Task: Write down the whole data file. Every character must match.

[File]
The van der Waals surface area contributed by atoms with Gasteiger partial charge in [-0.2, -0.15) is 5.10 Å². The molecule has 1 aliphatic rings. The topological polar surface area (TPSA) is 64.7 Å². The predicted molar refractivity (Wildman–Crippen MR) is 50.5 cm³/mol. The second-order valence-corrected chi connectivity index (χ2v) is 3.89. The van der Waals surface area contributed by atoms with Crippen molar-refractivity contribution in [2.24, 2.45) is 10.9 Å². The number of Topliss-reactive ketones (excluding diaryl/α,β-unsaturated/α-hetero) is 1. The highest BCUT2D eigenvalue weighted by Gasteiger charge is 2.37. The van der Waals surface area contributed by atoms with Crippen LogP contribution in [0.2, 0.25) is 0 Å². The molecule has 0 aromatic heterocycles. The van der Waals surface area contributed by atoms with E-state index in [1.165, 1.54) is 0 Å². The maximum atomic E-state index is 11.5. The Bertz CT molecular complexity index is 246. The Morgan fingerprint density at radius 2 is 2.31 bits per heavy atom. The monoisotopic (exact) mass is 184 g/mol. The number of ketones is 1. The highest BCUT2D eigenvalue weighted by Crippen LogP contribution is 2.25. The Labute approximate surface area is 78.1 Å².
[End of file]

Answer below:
The van der Waals surface area contributed by atoms with Gasteiger partial charge in [-0.2, -0.15) is 5.10 Å². The molecule has 1 aliphatic rings. The topological polar surface area (TPSA) is 64.7 Å². The predicted molar refractivity (Wildman–Crippen MR) is 50.5 cm³/mol. The second-order valence-corrected chi connectivity index (χ2v) is 3.89. The van der Waals surface area contributed by atoms with Crippen molar-refractivity contribution in [2.24, 2.45) is 10.9 Å². The number of Topliss-reactive ketones (excluding diaryl/α,β-unsaturated/α-hetero) is 1. The highest BCUT2D eigenvalue weighted by Gasteiger charge is 2.37. The van der Waals surface area contributed by atoms with Crippen LogP contribution in [0.2, 0.25) is 0 Å². The molecule has 0 aromatic heterocycles. The van der Waals surface area contributed by atoms with E-state index in [1.165, 1.54) is 0 Å². The maximum atomic E-state index is 11.5. The Bertz CT molecular complexity index is 246. The Morgan fingerprint density at radius 2 is 2.31 bits per heavy atom. The monoisotopic (exact) mass is 184 g/mol. The number of ketones is 1. The highest BCUT2D eigenvalue weighted by Crippen LogP contribution is 2.25. The Labute approximate surface area is 78.1 Å².